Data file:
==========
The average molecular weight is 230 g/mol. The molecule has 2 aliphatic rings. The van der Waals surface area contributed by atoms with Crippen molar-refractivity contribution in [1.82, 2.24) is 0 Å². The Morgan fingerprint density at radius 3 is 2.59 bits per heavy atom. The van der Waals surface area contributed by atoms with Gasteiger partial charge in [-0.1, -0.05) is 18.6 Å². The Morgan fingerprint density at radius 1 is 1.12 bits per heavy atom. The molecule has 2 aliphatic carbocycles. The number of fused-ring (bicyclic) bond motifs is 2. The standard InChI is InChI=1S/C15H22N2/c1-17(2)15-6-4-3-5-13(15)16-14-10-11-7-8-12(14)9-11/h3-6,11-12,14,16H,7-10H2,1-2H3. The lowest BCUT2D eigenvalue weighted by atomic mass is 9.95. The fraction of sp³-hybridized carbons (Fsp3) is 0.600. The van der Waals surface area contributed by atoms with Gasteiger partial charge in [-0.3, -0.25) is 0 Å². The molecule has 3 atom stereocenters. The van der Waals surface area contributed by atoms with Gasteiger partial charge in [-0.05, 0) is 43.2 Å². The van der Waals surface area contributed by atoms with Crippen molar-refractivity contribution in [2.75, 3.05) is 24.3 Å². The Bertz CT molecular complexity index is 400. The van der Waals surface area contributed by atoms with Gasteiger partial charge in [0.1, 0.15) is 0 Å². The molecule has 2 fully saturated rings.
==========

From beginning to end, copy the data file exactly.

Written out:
The average molecular weight is 230 g/mol. The molecule has 2 aliphatic rings. The van der Waals surface area contributed by atoms with Crippen molar-refractivity contribution in [1.82, 2.24) is 0 Å². The Morgan fingerprint density at radius 3 is 2.59 bits per heavy atom. The van der Waals surface area contributed by atoms with Gasteiger partial charge in [-0.1, -0.05) is 18.6 Å². The Morgan fingerprint density at radius 1 is 1.12 bits per heavy atom. The molecule has 2 aliphatic carbocycles. The number of fused-ring (bicyclic) bond motifs is 2. The standard InChI is InChI=1S/C15H22N2/c1-17(2)15-6-4-3-5-13(15)16-14-10-11-7-8-12(14)9-11/h3-6,11-12,14,16H,7-10H2,1-2H3. The lowest BCUT2D eigenvalue weighted by atomic mass is 9.95. The fraction of sp³-hybridized carbons (Fsp3) is 0.600. The van der Waals surface area contributed by atoms with Gasteiger partial charge in [-0.3, -0.25) is 0 Å². The molecule has 3 atom stereocenters. The van der Waals surface area contributed by atoms with Gasteiger partial charge in [-0.05, 0) is 43.2 Å². The van der Waals surface area contributed by atoms with Crippen molar-refractivity contribution in [2.75, 3.05) is 24.3 Å². The Bertz CT molecular complexity index is 400. The van der Waals surface area contributed by atoms with Gasteiger partial charge in [0.1, 0.15) is 0 Å². The molecule has 2 fully saturated rings.